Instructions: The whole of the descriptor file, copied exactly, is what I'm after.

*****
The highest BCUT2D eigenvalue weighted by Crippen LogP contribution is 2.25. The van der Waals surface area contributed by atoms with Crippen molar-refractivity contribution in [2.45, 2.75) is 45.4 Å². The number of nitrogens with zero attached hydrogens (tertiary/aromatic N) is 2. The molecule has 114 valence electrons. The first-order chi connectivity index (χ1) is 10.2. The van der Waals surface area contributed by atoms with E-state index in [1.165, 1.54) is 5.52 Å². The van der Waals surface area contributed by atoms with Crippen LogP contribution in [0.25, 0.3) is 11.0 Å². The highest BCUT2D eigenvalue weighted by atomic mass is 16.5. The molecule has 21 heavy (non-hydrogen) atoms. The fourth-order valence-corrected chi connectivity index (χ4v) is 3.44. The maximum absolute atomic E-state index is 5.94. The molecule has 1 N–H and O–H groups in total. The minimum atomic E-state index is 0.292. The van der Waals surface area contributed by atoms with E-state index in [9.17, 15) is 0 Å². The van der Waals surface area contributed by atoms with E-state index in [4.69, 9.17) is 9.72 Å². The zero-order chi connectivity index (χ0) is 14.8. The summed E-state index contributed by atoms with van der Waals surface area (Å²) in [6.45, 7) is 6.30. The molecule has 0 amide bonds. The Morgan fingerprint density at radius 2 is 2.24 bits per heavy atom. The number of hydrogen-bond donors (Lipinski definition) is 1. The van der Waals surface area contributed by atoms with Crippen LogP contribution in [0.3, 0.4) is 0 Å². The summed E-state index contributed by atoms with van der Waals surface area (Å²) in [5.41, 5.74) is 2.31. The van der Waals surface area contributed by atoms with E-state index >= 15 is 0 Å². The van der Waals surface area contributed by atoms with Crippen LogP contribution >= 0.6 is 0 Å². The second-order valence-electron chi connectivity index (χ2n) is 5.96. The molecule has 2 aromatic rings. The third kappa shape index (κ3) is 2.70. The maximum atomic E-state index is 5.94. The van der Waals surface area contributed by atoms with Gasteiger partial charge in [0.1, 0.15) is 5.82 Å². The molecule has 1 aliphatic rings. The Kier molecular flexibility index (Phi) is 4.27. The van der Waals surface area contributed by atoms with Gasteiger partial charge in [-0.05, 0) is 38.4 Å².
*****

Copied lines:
The highest BCUT2D eigenvalue weighted by Crippen LogP contribution is 2.25. The van der Waals surface area contributed by atoms with Crippen molar-refractivity contribution in [2.45, 2.75) is 45.4 Å². The number of nitrogens with zero attached hydrogens (tertiary/aromatic N) is 2. The molecule has 114 valence electrons. The first-order chi connectivity index (χ1) is 10.2. The van der Waals surface area contributed by atoms with E-state index in [1.165, 1.54) is 5.52 Å². The van der Waals surface area contributed by atoms with Crippen LogP contribution in [0.25, 0.3) is 11.0 Å². The highest BCUT2D eigenvalue weighted by atomic mass is 16.5. The molecule has 21 heavy (non-hydrogen) atoms. The fourth-order valence-corrected chi connectivity index (χ4v) is 3.44. The maximum absolute atomic E-state index is 5.94. The molecule has 1 N–H and O–H groups in total. The minimum atomic E-state index is 0.292. The van der Waals surface area contributed by atoms with E-state index in [9.17, 15) is 0 Å². The van der Waals surface area contributed by atoms with E-state index in [4.69, 9.17) is 9.72 Å². The zero-order chi connectivity index (χ0) is 14.8. The summed E-state index contributed by atoms with van der Waals surface area (Å²) in [6.45, 7) is 6.30. The molecule has 0 amide bonds. The Morgan fingerprint density at radius 2 is 2.24 bits per heavy atom. The number of hydrogen-bond donors (Lipinski definition) is 1. The van der Waals surface area contributed by atoms with Crippen LogP contribution in [0.3, 0.4) is 0 Å². The summed E-state index contributed by atoms with van der Waals surface area (Å²) in [5.41, 5.74) is 2.31. The van der Waals surface area contributed by atoms with E-state index >= 15 is 0 Å². The van der Waals surface area contributed by atoms with Crippen LogP contribution >= 0.6 is 0 Å². The second-order valence-electron chi connectivity index (χ2n) is 5.96. The molecule has 2 aromatic rings. The third kappa shape index (κ3) is 2.70. The maximum atomic E-state index is 5.94. The van der Waals surface area contributed by atoms with Gasteiger partial charge in [0.1, 0.15) is 5.82 Å². The molecule has 1 aliphatic rings. The Kier molecular flexibility index (Phi) is 4.27. The van der Waals surface area contributed by atoms with Gasteiger partial charge in [-0.05, 0) is 38.4 Å².